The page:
U.S. Food and Drug Administration v. Alliance for Hippocratic Medicine
Description: By eliminating necessary safeguards for pregnant girls and women who undergo the dangerous mifepristone abortion drug regimen, the U.S. Food and Drug Administration failed to abide by its legal obligations to protect the health, safety, and welfare of girls and women.
FDA endangered women's health by removing key safeguards for high-risk abortion drugs
WASHINGTON – Alliance Defending Freedom attorneys filed their brief Thursday with the U.S. Supreme Court, asking it to hold the Food and Drug Administration accountable for unlawfully removing crucial safeguards for the use of abortion drugs. The FDA recklessly removed in-person doctor visits, ongoing care, and other protections for women’s health either based on studies it conceded were inadequate or without ever studying the safety of the drugs with all the safeguards removed.
ADF attorneys are asking the court to affirm the U.S. Court of Appeals for the 5th Circuit’s decision holding that the FDA acted unlawfully by removing its original safety standards like doctors’ visits to check for ectopic pregnancies, severe bleeding, and life-threatening complications, as well as reporting requirements so women are better informed about the serious risks associated with abortion drugs.
“Women should have the ongoing care of a doctor when taking high-risk drugs. The FDA’s own label for abortion drugs says that roughly one in 25 women who take them will end up in the emergency room. But the FDA recklessly removed essential safeguards like the ongoing care of a doctor leaving women to suffer serious complications all alone,” said ADF Senior Counsel Erin Hawley, vice president of the Center for Life and regulatory practice. “It is appalling that the FDA eliminated in-person doctor visits based on studies that the agency admitted were inadequate. Women deserve better.”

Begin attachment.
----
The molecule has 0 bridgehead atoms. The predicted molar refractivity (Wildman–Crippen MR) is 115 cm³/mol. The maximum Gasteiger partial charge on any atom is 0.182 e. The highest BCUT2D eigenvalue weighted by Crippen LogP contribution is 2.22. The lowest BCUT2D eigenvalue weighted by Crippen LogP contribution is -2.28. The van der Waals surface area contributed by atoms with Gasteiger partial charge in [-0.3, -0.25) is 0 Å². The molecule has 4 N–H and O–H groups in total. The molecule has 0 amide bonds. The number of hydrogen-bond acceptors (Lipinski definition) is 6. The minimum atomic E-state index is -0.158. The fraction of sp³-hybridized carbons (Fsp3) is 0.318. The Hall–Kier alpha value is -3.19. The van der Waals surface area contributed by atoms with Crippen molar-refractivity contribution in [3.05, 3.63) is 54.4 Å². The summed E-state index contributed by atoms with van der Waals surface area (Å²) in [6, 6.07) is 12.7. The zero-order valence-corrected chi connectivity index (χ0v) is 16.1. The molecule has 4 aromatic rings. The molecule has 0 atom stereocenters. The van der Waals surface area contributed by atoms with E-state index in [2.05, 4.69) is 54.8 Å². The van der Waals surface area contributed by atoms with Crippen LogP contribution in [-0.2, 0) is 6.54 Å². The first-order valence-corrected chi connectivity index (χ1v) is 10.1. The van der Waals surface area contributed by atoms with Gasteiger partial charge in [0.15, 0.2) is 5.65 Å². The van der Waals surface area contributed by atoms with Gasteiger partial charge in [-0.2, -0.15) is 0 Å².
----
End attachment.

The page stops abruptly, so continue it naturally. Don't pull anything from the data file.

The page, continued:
In the case, U.S. Food and Drug Administration v. Alliance for Hippocratic Medicine, ADF attorneys represent doctors, medical associations, and their members who are witnessing firsthand the harms inflicted by the FDA’s recklessness and are regularly called upon to treat emergencies caused by abortion-drug complications. As the brief notes, “That OB/GYNs, OB/GYN hospitalists, and emergency-room physicians will often be called upon to treat abortion-drug complications is not a bug in FDA’s abortion-drug plan but part of its very design.”
The brief explains the importance of women receiving in-person doctor visits, noting that the FDA violated the Administrative Procedure Act when it removed requirements—including that doctors provide follow-up visits to check for complications—without evaluating the changes as a whole. This is “akin to an agency no longer requiring seatbelts and airbags based on studies that evaluated the risk of removing just one of those protections.” The brief also highlights that the FDA’s own materials cite studies showing that the removal of the initial in-person doctor visit significantly increases the number of women seeking emergency medical attention. One cited study “‘suggests a pre-abortion examination may decrease the occurrence of procedural intervention and decrease the number of unplanned visits for postabortion care.’” Despite this, the FDA still removed the in-person requirements and chose to put women at greater risk of serious complications.